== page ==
which answer best describes the contrast in blue veil by morris louis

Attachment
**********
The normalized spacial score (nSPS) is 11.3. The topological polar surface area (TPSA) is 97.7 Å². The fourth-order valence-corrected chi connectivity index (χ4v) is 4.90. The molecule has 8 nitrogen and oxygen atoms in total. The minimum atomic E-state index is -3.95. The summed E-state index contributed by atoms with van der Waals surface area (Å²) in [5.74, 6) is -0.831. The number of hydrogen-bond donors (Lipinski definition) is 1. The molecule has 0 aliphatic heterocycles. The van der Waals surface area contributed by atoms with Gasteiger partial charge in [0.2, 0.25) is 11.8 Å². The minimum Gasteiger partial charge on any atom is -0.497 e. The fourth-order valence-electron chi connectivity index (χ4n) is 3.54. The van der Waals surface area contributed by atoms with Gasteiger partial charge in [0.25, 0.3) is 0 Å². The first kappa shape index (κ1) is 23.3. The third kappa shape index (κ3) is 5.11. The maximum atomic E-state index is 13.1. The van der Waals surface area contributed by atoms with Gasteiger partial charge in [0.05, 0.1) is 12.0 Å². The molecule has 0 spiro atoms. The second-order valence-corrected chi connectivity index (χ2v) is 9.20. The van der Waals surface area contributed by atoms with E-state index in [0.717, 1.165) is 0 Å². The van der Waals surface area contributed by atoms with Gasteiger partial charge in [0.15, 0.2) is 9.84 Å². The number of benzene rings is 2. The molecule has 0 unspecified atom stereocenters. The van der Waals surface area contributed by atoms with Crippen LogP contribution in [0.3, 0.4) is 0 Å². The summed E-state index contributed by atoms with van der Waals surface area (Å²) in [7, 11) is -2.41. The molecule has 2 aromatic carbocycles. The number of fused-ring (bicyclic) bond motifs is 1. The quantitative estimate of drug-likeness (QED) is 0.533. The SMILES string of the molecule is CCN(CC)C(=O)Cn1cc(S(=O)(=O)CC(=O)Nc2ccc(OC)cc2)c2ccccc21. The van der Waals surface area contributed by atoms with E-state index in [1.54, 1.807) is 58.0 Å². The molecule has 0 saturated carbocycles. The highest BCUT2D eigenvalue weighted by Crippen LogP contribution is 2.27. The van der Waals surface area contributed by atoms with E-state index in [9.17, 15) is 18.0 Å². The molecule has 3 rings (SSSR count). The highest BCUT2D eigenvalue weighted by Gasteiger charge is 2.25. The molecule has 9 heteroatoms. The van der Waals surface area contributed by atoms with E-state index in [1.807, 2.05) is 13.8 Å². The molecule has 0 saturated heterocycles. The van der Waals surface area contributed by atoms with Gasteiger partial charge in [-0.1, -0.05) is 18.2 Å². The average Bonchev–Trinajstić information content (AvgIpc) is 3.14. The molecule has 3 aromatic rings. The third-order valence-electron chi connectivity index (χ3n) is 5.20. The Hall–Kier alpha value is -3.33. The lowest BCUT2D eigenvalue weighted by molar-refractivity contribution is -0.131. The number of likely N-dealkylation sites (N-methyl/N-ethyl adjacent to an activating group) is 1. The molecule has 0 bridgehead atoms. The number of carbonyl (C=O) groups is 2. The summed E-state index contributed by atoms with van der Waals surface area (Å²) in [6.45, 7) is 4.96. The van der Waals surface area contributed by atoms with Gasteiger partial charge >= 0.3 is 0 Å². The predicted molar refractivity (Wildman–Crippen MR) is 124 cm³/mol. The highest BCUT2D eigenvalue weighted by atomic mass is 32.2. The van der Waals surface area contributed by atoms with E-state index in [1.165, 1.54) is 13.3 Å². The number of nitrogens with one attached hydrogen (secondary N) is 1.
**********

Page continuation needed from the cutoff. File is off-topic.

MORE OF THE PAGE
He, too, struggled through the Great Depression, found financial and artistic sustenance in the WPA, participated in the Artists’ Union activities. Clement Greenberg, “‘American-Type’ Painting,” Partisan Review (Spring 1955), reprinted with revisions in Art and Culture (Boston: 1961), pp. Louis found his way gradually to the composition that was to characterize the Unfurleds, working out various possibilities in a decidedly logical manner in the “proto-Unfurleds” (cat. I doubt that this backing-in approach is new either for, with all this, the painting seems to establish some bond with art; historically it also becomes engulfed. He was so satisfied with three of his four (known) collages that he included them in the Washington Workshop exhibition where they were titled Tranquilities I, II, and III. The organization of the visual elements according to the principles of design. Even the background participates in the visual uproar, for jagged spirals, restrained only slightly by their placement in vertical channels, nearly fill the page. At that time it was removed from sketchpad number 5, a fact determined by the similar spiral binding and by a pattern of tiny worm holes discovered in every page of this sketchpad. Louis’s achievement is obviously no match for Picasso’s, but he does seem to have tried to respond to work that he could easily have seen in the Picasso retrospective that Alfred Barr organized for the Museum of Modern Art in 1939. He never shared in the studio and bar conversations, nor visited galleries or museums on a regular basis, nor heard the lectures and symposia—formal and informal—that both contributed to and reflected the maturation of abstract expressionism. I have explored the consequences of the New York visit for Louis’s career in “In Addition to the Veils,” Art in America (January–February 1978): 84–94. Louis was forty-six years old and had only three more years left to live. I think I saw him only three times in my life, despite the fact that we were Washingtonians and he was in the art world.[xxxviii]. 325 and 335), which share with all the Unfurleds a diagonally structured composition. His Veil paintings of 1958 that were shown at the Guggenheim, however, appeared to reflect a sensibility far more akin to the “color-field” paintings of the New York school. Which group of words best describes them? Our entire being is nourished by it. [xxxv]. Their differences in emotional tone—the one a calm, simplifying, and generalizing approach to reality, the other an intense, extreme, and imaginative one—are features that reemerge consistently in Louis’s drawings. Executed on the cover of a drawing tablet, it is the only “finished” drawing of several that Louis made on such covers. Louis, on the other hand, conceived his central image first and only later superimposed the grid. It is obvious that Louis could become fully engrossed in a drawing and derive much pleasure from it. If there were transitional paintings between this type of Veil and the pictures in the Jackson show, no traces remain. Even more menacing is the bizarre configuration in the center of the page, which can be interpreted as a huge disembodied eye and mouth or, perhaps, as a large snail and oyster shell.

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